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The beauty and brutality of wildfire

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“Those clouds look like smoke.”

I brushed it off as the work of a funky summer storm system floating over the Eastern Sierra. “Yeah, the clouds are very cool.”

In a way, I was right. The object of my wife’s curiosity was indeed the result of a thunderstorm. But she was right, too: it was the start of what is now the 13,500-acre Indian Fire that’s scorching the sagebrush and pine-shaded slopes just southeast of Mono Lake. Only a few hours before we approached the apocalyptic horizon along CA 120, a cable of electric tightened to earth and ignited the basin’s hillside.

As the sun set in front of us, the sky blazed into a spectrum of astounding reds and ambers above the ridgeline. The intrinsic drama of our heading directly into this mountain-high mass of grey and flickering red was almost too much for us to understand, so our certainty that it was a fire wavered. “The sun can paint some incredible scene with clouds and a mountain range,” I offered. Each corner brought new theatre.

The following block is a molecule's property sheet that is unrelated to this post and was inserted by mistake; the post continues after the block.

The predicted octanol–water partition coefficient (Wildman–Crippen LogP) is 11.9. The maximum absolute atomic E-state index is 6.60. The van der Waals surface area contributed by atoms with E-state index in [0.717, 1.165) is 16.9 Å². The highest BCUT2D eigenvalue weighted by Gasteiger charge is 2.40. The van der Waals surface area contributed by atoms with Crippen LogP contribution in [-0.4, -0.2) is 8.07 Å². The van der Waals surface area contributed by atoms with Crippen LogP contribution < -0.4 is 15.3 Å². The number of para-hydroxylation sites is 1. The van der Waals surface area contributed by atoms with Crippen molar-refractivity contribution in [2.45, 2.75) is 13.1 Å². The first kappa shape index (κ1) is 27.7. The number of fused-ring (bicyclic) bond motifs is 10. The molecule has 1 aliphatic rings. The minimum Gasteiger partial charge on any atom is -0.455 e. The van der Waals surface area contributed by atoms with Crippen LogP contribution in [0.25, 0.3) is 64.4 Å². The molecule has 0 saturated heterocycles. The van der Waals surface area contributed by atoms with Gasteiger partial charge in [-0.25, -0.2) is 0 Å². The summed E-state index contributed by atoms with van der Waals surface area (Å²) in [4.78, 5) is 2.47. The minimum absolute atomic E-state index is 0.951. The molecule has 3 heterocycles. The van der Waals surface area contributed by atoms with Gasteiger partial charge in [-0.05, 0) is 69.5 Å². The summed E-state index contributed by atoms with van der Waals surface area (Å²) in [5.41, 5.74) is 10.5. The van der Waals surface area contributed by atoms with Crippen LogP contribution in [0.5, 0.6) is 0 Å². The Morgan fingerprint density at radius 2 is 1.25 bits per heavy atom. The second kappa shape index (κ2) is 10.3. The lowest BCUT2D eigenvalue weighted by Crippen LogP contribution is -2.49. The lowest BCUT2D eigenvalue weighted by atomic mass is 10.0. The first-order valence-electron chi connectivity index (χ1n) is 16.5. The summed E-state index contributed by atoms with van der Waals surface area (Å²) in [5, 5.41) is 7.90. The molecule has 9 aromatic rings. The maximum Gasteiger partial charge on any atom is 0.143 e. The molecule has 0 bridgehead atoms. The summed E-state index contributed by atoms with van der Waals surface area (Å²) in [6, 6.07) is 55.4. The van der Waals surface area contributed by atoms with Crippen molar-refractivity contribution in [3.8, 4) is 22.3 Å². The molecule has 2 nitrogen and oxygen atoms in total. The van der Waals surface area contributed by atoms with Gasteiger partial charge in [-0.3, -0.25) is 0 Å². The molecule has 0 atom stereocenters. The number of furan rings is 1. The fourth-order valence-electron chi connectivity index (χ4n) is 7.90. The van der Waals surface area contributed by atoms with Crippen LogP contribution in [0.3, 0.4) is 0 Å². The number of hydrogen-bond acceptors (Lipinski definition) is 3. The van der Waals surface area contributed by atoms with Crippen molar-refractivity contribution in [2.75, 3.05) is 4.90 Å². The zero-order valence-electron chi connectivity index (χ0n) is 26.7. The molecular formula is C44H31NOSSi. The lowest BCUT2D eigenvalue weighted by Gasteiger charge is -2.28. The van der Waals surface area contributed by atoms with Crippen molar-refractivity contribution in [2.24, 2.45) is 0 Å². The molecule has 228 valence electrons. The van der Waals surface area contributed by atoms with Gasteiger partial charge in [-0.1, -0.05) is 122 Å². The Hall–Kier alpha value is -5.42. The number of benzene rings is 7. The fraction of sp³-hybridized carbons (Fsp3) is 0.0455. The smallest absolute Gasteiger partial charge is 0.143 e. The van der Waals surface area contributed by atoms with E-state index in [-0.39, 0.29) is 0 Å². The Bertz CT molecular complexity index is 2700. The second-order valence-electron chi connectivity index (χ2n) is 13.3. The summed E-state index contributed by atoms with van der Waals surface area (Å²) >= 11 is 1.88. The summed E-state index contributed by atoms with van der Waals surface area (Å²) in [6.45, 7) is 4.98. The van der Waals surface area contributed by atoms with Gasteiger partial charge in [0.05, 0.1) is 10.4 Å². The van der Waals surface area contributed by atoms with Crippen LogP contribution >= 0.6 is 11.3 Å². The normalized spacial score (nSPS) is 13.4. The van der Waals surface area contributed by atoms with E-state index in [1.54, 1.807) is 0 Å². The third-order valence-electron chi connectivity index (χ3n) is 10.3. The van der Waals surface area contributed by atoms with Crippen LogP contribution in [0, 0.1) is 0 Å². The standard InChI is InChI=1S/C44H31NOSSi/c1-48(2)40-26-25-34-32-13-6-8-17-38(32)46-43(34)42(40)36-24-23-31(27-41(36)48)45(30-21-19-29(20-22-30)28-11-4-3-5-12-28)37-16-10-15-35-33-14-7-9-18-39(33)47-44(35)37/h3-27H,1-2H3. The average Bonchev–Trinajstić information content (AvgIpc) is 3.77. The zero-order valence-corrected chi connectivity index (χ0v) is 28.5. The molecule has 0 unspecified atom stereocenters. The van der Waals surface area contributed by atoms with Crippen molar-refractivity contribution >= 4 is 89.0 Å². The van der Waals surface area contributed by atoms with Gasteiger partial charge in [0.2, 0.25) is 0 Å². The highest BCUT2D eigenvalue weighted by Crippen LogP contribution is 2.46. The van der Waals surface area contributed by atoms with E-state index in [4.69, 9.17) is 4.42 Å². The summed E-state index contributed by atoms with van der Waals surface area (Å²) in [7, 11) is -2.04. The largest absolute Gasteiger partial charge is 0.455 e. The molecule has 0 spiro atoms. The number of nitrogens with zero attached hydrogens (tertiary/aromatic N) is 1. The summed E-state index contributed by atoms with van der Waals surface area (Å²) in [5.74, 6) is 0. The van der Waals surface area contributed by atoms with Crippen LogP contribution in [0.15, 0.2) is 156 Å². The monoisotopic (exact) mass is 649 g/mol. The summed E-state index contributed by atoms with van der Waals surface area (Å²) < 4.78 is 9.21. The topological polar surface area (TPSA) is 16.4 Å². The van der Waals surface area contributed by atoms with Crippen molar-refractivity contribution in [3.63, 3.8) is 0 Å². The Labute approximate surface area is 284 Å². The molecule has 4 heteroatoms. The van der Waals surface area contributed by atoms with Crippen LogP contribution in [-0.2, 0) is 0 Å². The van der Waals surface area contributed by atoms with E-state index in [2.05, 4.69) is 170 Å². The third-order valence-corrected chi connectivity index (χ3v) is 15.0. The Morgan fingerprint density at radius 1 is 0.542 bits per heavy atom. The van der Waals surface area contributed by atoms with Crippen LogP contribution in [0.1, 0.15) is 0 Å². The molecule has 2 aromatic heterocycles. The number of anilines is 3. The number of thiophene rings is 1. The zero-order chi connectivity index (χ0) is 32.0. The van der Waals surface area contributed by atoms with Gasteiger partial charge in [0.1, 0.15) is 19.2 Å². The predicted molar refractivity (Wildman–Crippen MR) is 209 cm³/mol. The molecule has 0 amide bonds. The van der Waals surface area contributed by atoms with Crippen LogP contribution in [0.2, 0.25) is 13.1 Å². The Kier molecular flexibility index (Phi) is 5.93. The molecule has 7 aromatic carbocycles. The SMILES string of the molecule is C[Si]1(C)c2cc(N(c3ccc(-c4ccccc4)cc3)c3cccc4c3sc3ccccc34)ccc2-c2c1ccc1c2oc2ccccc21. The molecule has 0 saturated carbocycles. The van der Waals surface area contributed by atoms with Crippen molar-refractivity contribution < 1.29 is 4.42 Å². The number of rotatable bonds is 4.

Once the rest of the world around the smoldering tower of lightening and smoke faded to black, we knew for certain what it was, and that it was surreal.

We stopped several times to photograph it but our point and shoot and iPhones were hardly up to the task. We convinced ourselves that its origin as a natural occurrence meant we could wonder at it, that it was alright to be amazed by this epic bonfire raging against the blackened high desert wilderness above Lee Vining.

Soon though, as the distant sirens indicated, people would be fighting it. Families would be separated as loved ones responded to it and residents in Benton and Lee Vining would begin to worry about their livelihood. We didn’t know how to feel.

CNN reported today that more than 70 wildfires are tearing across the west. It’s dry and windy everywhere and people are losing homes.

For them, there’s nothing amazing about wildfire. For us, it was only that.

I think we’re both right.

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